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Of home runs and grand slams

I’ve occasionally mocked academic economists for their discussions of research papers as “singles” or “home runs” (a world in which, counter to the findings of sabermetrics, one of the latter is worth more than four of the former). The best thing, of course, is a “grand slam,” a term that I always found particularly silly as it depends not just on the quality of the hit but also on external considerations (“men on base”). But then I was thinking about this again, and I decided the analogy isn’t so bad: For a research paper to be really influential and important, it has to come at the right time, and the field has to be ready for it. That’s what turns a home run into a grand slam. So in this case the reasoning works pretty well.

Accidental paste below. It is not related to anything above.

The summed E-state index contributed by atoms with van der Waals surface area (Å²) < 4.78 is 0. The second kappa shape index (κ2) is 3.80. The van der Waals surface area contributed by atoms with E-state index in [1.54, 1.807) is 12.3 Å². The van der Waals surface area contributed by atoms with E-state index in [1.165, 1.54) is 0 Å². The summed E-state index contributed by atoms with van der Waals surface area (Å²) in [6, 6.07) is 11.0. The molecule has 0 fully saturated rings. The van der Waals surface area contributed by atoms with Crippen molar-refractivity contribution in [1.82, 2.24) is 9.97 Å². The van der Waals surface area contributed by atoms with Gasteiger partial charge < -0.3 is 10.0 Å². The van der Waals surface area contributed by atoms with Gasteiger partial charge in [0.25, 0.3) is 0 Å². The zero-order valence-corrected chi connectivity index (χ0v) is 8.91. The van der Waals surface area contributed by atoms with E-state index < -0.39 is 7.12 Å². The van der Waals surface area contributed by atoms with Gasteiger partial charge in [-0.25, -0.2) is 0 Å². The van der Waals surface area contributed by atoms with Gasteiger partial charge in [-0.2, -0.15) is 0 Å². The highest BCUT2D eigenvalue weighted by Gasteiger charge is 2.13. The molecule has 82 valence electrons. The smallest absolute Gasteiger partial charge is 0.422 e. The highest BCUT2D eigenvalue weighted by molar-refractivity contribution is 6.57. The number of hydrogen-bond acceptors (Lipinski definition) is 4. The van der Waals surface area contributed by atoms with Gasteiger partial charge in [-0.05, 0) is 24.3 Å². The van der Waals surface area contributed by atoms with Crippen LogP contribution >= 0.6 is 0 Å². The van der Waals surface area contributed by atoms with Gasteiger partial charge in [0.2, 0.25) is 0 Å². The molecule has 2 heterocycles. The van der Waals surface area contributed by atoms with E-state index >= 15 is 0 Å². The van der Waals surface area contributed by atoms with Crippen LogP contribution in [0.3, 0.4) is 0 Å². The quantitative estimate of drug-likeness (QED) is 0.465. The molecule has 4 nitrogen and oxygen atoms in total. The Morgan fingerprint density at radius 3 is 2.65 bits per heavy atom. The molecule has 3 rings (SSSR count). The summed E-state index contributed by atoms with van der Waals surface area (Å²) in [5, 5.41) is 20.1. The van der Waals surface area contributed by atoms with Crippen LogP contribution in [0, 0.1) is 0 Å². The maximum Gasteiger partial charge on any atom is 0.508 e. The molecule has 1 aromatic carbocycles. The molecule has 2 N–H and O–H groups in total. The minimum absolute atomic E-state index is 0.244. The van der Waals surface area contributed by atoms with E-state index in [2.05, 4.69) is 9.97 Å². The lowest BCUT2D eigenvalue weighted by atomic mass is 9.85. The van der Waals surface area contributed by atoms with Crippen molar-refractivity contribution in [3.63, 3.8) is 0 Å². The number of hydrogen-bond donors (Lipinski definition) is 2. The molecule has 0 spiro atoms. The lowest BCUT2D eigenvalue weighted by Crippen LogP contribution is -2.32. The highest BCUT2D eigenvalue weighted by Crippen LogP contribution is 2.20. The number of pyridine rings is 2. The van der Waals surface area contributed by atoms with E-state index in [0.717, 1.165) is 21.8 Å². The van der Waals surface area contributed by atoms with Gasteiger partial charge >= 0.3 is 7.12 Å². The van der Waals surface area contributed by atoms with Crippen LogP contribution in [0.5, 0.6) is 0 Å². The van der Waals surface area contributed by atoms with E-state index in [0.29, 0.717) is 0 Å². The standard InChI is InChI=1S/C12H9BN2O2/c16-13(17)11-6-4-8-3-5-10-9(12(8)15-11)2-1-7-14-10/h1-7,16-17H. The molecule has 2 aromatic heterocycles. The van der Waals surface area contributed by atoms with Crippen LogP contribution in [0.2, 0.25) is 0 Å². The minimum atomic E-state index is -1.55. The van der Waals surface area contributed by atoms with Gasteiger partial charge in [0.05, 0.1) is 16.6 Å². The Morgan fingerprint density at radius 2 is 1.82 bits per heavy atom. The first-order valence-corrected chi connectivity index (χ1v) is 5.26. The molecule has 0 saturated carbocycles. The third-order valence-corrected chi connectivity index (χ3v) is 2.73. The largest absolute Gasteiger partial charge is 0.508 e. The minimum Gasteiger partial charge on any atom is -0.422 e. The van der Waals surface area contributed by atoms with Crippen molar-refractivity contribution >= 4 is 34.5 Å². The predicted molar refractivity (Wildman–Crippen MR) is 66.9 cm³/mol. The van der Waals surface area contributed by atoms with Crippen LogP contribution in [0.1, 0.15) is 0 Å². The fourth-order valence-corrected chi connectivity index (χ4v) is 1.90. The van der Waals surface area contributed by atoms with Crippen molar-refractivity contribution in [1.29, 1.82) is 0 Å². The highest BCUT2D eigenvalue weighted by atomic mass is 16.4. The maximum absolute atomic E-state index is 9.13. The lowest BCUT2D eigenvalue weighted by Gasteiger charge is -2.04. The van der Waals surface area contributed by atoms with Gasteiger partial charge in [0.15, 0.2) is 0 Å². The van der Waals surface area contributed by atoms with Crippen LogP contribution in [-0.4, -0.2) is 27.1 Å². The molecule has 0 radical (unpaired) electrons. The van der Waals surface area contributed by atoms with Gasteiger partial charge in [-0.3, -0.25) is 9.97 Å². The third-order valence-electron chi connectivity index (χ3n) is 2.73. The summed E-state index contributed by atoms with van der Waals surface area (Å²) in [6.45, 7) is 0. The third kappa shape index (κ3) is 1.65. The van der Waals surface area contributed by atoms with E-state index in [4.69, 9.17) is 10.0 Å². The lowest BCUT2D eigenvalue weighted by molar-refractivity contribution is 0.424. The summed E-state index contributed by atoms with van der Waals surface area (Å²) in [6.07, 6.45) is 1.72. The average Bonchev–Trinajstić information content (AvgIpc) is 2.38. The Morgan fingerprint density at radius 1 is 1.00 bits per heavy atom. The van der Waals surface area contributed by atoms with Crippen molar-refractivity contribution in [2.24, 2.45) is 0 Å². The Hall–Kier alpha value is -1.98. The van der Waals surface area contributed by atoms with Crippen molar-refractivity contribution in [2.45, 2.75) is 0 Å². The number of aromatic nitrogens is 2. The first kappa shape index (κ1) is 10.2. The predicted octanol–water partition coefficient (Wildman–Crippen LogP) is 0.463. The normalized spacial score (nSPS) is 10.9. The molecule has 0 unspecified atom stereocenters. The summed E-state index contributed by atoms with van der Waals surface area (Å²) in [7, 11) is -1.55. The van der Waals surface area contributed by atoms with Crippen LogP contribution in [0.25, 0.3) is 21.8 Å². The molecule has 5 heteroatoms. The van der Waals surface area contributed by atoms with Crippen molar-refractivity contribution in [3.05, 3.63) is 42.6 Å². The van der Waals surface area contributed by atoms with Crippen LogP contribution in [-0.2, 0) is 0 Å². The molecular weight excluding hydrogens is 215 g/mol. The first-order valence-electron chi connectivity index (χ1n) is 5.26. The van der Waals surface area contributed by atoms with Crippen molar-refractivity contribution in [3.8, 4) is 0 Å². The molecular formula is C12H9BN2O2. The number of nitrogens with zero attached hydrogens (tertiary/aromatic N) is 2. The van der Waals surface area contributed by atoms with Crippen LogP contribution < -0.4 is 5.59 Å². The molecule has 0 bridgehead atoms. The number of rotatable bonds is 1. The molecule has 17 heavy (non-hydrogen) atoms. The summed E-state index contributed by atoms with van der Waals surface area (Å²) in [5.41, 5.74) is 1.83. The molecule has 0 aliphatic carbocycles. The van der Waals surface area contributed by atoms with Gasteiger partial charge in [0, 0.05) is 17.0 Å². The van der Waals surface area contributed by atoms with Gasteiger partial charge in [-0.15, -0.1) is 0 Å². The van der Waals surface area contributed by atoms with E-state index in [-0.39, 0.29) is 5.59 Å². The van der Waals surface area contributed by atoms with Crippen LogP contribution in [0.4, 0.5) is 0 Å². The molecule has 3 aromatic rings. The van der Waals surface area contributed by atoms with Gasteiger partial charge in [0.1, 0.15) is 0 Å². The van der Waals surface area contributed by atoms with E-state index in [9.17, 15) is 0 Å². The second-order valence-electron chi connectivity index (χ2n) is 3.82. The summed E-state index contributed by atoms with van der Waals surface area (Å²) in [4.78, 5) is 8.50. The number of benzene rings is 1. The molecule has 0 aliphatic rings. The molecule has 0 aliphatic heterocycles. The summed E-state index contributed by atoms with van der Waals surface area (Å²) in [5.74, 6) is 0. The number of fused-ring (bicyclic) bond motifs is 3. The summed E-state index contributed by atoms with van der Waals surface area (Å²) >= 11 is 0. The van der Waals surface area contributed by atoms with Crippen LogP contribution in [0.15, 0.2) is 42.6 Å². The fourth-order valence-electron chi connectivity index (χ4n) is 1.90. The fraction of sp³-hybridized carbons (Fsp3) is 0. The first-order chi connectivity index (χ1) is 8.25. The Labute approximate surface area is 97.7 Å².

1. K? O'Rourke says:

    CS Peirce in his later career warned others not to develope ideas too fully before publishing them – you may get to far ahead of others and no one will understand you – rather publish frequently and don't leave steps out…

    Hmm sounds a bit like blogging might be a good adjunct to publishing – if you want others to understand you.


  2. MikeMcK says:

    K?, would the practice of blogging on ideas before publishing them be considered making a sacrifice fly, since you are moving the idea into position to be an RBI?